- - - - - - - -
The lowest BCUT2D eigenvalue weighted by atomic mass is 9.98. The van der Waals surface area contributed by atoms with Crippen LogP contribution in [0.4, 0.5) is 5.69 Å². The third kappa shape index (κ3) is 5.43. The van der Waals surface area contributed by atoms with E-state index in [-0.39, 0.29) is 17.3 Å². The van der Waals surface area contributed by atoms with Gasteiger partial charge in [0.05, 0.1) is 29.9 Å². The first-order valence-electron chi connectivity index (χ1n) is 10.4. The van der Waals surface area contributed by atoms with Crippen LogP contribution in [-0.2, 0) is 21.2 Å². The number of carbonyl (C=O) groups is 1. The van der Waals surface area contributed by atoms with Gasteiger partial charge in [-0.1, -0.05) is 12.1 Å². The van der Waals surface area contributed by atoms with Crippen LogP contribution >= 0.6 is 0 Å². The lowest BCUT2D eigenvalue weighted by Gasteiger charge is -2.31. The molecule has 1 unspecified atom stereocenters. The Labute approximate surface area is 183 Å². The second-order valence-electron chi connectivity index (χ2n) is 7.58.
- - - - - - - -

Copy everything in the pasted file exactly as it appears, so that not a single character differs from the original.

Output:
The lowest BCUT2D eigenvalue weighted by atomic mass is 9.98. The van der Waals surface area contributed by atoms with Crippen LogP contribution in [0.4, 0.5) is 5.69 Å². The third kappa shape index (κ3) is 5.43. The van der Waals surface area contributed by atoms with E-state index in [-0.39, 0.29) is 17.3 Å². The van der Waals surface area contributed by atoms with Gasteiger partial charge in [0.05, 0.1) is 29.9 Å². The first-order valence-electron chi connectivity index (χ1n) is 10.4. The van der Waals surface area contributed by atoms with Crippen LogP contribution in [-0.2, 0) is 21.2 Å². The number of carbonyl (C=O) groups is 1. The van der Waals surface area contributed by atoms with Gasteiger partial charge in [-0.1, -0.05) is 12.1 Å². The van der Waals surface area contributed by atoms with Crippen LogP contribution >= 0.6 is 0 Å². The lowest BCUT2D eigenvalue weighted by Gasteiger charge is -2.31. The molecule has 1 unspecified atom stereocenters. The Labute approximate surface area is 183 Å². The second-order valence-electron chi connectivity index (χ2n) is 7.58.